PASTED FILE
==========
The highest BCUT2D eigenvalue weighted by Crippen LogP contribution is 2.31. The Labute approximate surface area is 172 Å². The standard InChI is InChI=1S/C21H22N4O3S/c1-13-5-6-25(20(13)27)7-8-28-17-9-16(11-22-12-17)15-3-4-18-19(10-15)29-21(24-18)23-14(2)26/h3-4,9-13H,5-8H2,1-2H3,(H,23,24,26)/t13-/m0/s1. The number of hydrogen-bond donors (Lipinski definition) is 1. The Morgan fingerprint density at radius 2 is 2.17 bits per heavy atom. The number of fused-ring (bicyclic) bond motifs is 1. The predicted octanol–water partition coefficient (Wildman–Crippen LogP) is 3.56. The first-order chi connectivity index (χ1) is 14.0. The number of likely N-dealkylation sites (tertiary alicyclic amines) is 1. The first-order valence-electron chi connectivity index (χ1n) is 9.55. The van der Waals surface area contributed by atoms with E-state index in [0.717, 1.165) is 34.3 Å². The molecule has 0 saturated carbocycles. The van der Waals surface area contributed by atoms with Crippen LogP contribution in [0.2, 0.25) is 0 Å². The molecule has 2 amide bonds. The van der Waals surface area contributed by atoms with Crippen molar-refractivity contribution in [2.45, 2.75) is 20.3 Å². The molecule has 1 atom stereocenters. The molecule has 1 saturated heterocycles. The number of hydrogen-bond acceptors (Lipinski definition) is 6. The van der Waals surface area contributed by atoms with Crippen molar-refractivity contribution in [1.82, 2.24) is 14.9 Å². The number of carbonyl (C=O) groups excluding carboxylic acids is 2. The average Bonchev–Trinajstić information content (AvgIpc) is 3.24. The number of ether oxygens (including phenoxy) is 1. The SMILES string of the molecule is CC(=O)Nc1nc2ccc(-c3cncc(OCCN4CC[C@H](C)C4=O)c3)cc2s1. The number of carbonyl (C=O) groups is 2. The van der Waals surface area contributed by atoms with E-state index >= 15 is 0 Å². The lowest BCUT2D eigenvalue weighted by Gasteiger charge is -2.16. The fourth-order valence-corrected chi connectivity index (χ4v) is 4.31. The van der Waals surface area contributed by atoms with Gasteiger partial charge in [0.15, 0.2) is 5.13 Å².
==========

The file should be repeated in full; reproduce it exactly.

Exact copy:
The highest BCUT2D eigenvalue weighted by Crippen LogP contribution is 2.31. The Labute approximate surface area is 172 Å². The standard InChI is InChI=1S/C21H22N4O3S/c1-13-5-6-25(20(13)27)7-8-28-17-9-16(11-22-12-17)15-3-4-18-19(10-15)29-21(24-18)23-14(2)26/h3-4,9-13H,5-8H2,1-2H3,(H,23,24,26)/t13-/m0/s1. The number of hydrogen-bond donors (Lipinski definition) is 1. The Morgan fingerprint density at radius 2 is 2.17 bits per heavy atom. The number of fused-ring (bicyclic) bond motifs is 1. The predicted octanol–water partition coefficient (Wildman–Crippen LogP) is 3.56. The first-order chi connectivity index (χ1) is 14.0. The number of likely N-dealkylation sites (tertiary alicyclic amines) is 1. The first-order valence-electron chi connectivity index (χ1n) is 9.55. The van der Waals surface area contributed by atoms with E-state index in [0.717, 1.165) is 34.3 Å². The molecule has 0 saturated carbocycles. The van der Waals surface area contributed by atoms with Crippen LogP contribution in [0.2, 0.25) is 0 Å². The molecule has 2 amide bonds. The van der Waals surface area contributed by atoms with Crippen molar-refractivity contribution in [2.45, 2.75) is 20.3 Å². The molecule has 1 atom stereocenters. The molecule has 1 saturated heterocycles. The number of hydrogen-bond acceptors (Lipinski definition) is 6. The van der Waals surface area contributed by atoms with Crippen molar-refractivity contribution in [1.82, 2.24) is 14.9 Å². The number of carbonyl (C=O) groups excluding carboxylic acids is 2. The average Bonchev–Trinajstić information content (AvgIpc) is 3.24. The number of ether oxygens (including phenoxy) is 1. The SMILES string of the molecule is CC(=O)Nc1nc2ccc(-c3cncc(OCCN4CC[C@H](C)C4=O)c3)cc2s1. The number of carbonyl (C=O) groups is 2. The van der Waals surface area contributed by atoms with E-state index >= 15 is 0 Å². The lowest BCUT2D eigenvalue weighted by Gasteiger charge is -2.16. The fourth-order valence-corrected chi connectivity index (χ4v) is 4.31. The van der Waals surface area contributed by atoms with Gasteiger partial charge in [0.15, 0.2) is 5.13 Å².